The South Korean government plans to formally announce measures to settle a wartime labor compensation dispute with Japan on Monday morning, diplomatic sources said Sunday, a move that could pave the way for bilateral relations to emerge from the doldrums.
Seoul has been considering providing compensation payments to former Korean laborers through a government-backed South Korean foundation, instead of requiring Japanese companies to pay damages as ordered by South Korean court rulings.
A public hearing to discuss wartime labor issues stemming from Japan’s colonial-era rule of the Korean Peninsula is held in Seoul on Jan. 12, 2023. (Kyodo)
The latest development comes as relations between Tokyo and Seoul have shown signs of improvement after President Yoon Suk Yeol took office in South Korea in May last year with a pledge to take a future-oriented approach toward Japan.
While South Korea was under the government of Yoon's predecessor Moon Jae In, bilateral ties sunk to their lowest point in years over wartime labor and other issues stemming largely from Japan's 1910-1945 colonization of the Korean Peninsula.
South Korea's Supreme Court in 2018 ordered steelmaker Nippon Steel Corp. and machinery manufacturer Mitsubishi Heavy Industries Ltd. to compensate Korean plaintiffs for forced labor during World War II.
The companies refused to comply as the Japanese government views all issues between the two peoples stemming from its colonial rule as settled under a 1965 bilateral deal that included $500 million "economic cooperation" loans and grants to Seoul.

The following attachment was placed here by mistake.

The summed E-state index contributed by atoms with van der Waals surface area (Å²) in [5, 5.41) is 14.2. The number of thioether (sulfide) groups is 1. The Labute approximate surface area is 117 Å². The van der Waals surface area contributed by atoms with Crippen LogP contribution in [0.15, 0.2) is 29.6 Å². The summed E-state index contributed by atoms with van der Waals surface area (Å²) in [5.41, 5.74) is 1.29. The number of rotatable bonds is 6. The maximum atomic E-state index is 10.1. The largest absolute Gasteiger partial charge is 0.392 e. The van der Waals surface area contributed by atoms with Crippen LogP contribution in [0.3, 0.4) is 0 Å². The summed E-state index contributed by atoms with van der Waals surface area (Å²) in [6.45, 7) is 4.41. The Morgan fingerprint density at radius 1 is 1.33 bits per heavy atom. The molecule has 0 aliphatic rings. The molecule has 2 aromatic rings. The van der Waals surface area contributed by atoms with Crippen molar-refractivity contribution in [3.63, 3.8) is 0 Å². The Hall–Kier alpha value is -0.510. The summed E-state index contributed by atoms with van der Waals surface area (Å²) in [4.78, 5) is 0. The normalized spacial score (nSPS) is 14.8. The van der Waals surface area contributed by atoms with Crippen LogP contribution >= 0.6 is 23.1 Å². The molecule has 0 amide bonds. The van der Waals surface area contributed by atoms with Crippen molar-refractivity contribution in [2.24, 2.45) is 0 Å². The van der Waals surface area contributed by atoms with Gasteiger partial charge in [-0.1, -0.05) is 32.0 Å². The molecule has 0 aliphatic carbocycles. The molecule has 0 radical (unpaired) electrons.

But the plaintiffs' move to liquidate the companies' seized assets in South Korea to get compensation and the approval by local courts of such a move heightened concerns in Tokyo over possible repercussions, propelling Seoul to look for an alternative solution.
If Seoul decides to ensure a compensation payment to former laborers through the foundation, the Japanese government will allow Japanese firms to voluntarily provide donations to it, a diplomatic source has said earlier.
The Japanese government is also expected to express remorse to former Korean laborers, in line with past government statements over Japan's wartime aggression in Asia, and lift restrictions on certain tech exports to South Korea, according to the source.
South Korean media are reporting that Seoul is also expected to announce on Monday the setting up of a "future youth fund" by the Federation of Korean Industries, a major South Korean business lobby, and its Japanese equivalent Keidanren to sponsor scholarships for students.
Both Nippon Steel and Mitsubishi Heavy are members of Keidanren, known formally as the Japan Business Federation.
South Korean National Security Adviser Kim Sung Han told reporters on Sunday that "future generations" of South Korea and Japan are the most important if bilateral relations are to enter a new era.
The South Korean government is hoping Yoon can visit Japan by the end of this month for talks with Japanese Prime Minister Fumio Kishida.
The foundation expected to play a central role in settling the wartime labor dispute is the Foundation for Victims of Forced Mobilization by Imperial Japan, established by the South Korean government in 2014 to provide welfare support to former laborers and their surviving families.
The idea of using the foundation, however, has faced domestic opposition, with the plaintiffs' supporters calling for Nippon Steel and Mitsubishi Heavy to pay damages as ordered by the Supreme Court.
Mitsubishi Heavy issued a statement on Sunday saying it is "not a position to comment on moves within South Korea," while Nippon Steel declined to comment.